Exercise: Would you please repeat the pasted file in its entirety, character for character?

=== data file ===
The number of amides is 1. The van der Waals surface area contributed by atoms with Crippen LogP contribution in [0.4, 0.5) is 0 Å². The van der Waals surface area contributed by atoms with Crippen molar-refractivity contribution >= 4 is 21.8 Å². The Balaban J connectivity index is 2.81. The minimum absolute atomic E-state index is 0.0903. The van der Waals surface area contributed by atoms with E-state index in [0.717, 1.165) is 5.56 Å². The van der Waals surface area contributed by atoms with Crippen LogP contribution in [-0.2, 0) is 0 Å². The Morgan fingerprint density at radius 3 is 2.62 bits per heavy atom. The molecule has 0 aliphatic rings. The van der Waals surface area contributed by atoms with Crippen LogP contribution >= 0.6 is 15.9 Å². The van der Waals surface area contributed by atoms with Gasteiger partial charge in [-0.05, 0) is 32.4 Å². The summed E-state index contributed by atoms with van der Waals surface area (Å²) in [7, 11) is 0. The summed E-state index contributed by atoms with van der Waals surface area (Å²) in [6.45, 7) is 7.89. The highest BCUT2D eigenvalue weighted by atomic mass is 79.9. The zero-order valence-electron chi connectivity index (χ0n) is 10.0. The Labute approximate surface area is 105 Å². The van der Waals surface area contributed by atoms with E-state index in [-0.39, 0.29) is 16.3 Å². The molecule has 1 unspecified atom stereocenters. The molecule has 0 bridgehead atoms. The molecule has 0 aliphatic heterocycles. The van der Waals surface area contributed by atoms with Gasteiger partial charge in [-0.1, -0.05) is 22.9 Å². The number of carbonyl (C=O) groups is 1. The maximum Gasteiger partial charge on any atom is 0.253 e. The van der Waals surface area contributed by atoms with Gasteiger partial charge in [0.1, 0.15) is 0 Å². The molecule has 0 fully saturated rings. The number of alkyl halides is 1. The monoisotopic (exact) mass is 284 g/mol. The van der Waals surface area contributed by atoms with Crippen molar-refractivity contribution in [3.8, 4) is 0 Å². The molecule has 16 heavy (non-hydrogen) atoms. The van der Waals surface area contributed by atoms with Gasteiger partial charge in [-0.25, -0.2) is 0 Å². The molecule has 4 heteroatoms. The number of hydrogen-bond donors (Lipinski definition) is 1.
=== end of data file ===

The number of amides is 1. The van der Waals surface area contributed by atoms with Crippen LogP contribution in [0.4, 0.5) is 0 Å². The van der Waals surface area contributed by atoms with Crippen molar-refractivity contribution >= 4 is 21.8 Å². The Balaban J connectivity index is 2.81. The minimum absolute atomic E-state index is 0.0903. The van der Waals surface area contributed by atoms with E-state index in [0.717, 1.165) is 5.56 Å². The van der Waals surface area contributed by atoms with Crippen LogP contribution in [-0.2, 0) is 0 Å². The Morgan fingerprint density at radius 3 is 2.62 bits per heavy atom. The molecule has 0 aliphatic rings. The van der Waals surface area contributed by atoms with Crippen LogP contribution >= 0.6 is 15.9 Å². The van der Waals surface area contributed by atoms with Gasteiger partial charge in [-0.05, 0) is 32.4 Å². The summed E-state index contributed by atoms with van der Waals surface area (Å²) in [7, 11) is 0. The summed E-state index contributed by atoms with van der Waals surface area (Å²) in [6.45, 7) is 7.89. The highest BCUT2D eigenvalue weighted by atomic mass is 79.9. The zero-order valence-electron chi connectivity index (χ0n) is 10.0. The Labute approximate surface area is 105 Å². The van der Waals surface area contributed by atoms with E-state index in [-0.39, 0.29) is 16.3 Å². The molecule has 1 unspecified atom stereocenters. The molecule has 0 bridgehead atoms. The molecule has 0 aliphatic heterocycles. The van der Waals surface area contributed by atoms with Gasteiger partial charge in [-0.1, -0.05) is 22.9 Å². The number of carbonyl (C=O) groups is 1. The maximum Gasteiger partial charge on any atom is 0.253 e. The van der Waals surface area contributed by atoms with Gasteiger partial charge in [0.1, 0.15) is 0 Å². The molecule has 0 fully saturated rings. The number of alkyl halides is 1. The monoisotopic (exact) mass is 284 g/mol. The van der Waals surface area contributed by atoms with Crippen molar-refractivity contribution in [3.8, 4) is 0 Å². The molecule has 16 heavy (non-hydrogen) atoms. The van der Waals surface area contributed by atoms with Gasteiger partial charge in [-0.25, -0.2) is 0 Å². The molecule has 4 heteroatoms. The number of hydrogen-bond donors (Lipinski definition) is 1.